Many times in this blog I have mentioned how important it is to pace yourself. Particularly if you have a chronic illness which comes with fatigue as a symptom. Over the last week I pushed myself too far and I am paying the price now. Let me give you an idea of what happened.
On Monday I had an important phone appointment. It was going to be a long call and so we split it into three half hour pieces with a 30-minute break between each of them. Despite this, my Persistent Post Traumatic Headache soared to an eight on a ten point scale. This meant I was in bed, in a darkened room, for the rest of the day, from about 1 pm.
On Tuesday I had a visit from the Occupational Therapist to see if I needed any more help with my mobility scooter, and we decided I was ok for now, but I can make contact if my situation changes. I am very impressed with this OT, as she looks at the wider situation, not just focused on the scooter. After this visit and due to the pain of Monday I had to take it easy for the balance of the day. I did venture out to the supermarket on my scooter later in the day. It was my first time in that shop since March 2020. It looked the same and I was a little disappointed.
Wednesday, I was doing some work for the university and had to change my password for their system, as a safety precaution. However, once I did this, my new password did not work and I have been locked out of that system since then. This means I cannot do any work there. I tried to take it easy, as I knew I would be travelling on Thursday. In the morning I did some exercises. I did just a little too much, and so my mobility suffered for the rest of the day.
Driving takes a lot out of me. First is the concentration required to drive plus my vehicle is not suited to my disability. It is a saloon car with low seats. This makes my legs cramp and the pain gets worse too. On Thursday I had to drive to Galway and it was a whole day trip. I was able to use my scooter around the town and it was warm and sunny. We even ate some lunch outside, it felt like being in Spain. After that I went to purchase some electronic equipment. The sales person was not helpful, so I went to another shop, where I finally bought the product I was looking for. After the one and a half hour trip home, I went straight to my bed, using the stairlift to get me there.
On Friday I had two meetings, the first was an exploratory meeting about a new project where my patient advocacy knowledge could be useful. It took 30 minutes and was draining. In the afternoon I had a meeting for the university which lasted an hour. Another tiring day. I had no more energy. My battery was flat.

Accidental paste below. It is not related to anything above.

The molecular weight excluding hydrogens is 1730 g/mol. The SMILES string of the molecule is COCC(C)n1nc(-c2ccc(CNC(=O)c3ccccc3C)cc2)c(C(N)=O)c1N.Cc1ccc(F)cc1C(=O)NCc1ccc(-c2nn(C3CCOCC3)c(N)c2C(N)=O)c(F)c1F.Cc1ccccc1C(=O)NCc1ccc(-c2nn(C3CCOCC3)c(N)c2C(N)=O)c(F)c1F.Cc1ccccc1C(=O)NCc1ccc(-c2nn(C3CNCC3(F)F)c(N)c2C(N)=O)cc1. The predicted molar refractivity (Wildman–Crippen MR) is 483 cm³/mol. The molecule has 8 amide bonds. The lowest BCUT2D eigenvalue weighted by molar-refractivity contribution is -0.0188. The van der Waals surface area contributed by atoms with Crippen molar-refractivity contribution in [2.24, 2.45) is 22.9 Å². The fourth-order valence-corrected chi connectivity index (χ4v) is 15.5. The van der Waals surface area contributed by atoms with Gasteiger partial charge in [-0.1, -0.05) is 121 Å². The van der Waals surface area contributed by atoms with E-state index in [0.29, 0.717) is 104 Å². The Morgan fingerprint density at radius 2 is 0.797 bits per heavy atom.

On Saturday I had to go to Galway again, as the electronic equipment I bought was an older model. The salesperson just wanted a quick sale. This trip was hell, as the pain increased much earlier than on Thursday. I just had not recovered enough, so I paid a big price. This followed into Sunday. I took several naps, and went to bed early, again. My mobility yesterday was a disaster, with me using all the aids I have to get me around.
Today I will have to rest again. Over the week I just did too much, I did not pace myself. This meant I lost days from my schedule and more pain and fatigue. It is really easy for me to cross the line into overdoing it. This situation could have caused me to be angry at what I have lost, or even frustrated. But this brings no benefit to me. Nothing.
I have learned to accept the situation and not dwell on the impact of my actions. Learning from this is ok and I will now, again, adapt my routine to compensate. Due to all the activity during the week I did not exercise often enough. Once per week doesn’t work. I need to do little and often, to build strength and fitness. This coming week I will try to do better, but today, I won’t do anything again. I just don’t have the energy.
With an illness, like MS, it is very difficult to know where the boundaries are, as they shift, continually. There are days when I can exercise in the morning, and still be able to walk a bit in the afternoon. Sometimes I can drive to Galway and still function to my ‘normal’ the following day. There are so many elements which need to be monitored so I can function optimally. Due to fatigue and pain, it can be difficult for me to assess my limits.
Will this stop me from doing things? No, that won’t happen. I have learned it is easier to accept I pushed myself too far, try to understand why this happened, and then adapt. As the rules of my life change, I must also change my tactics. There are time when I will make a mistake, making the wrong choice. I console myself by accepting there is no roadmap for my MS. It is different for me, as it is different for every person living with MS.
We just need to stand up again, dust ourselves off, and start again.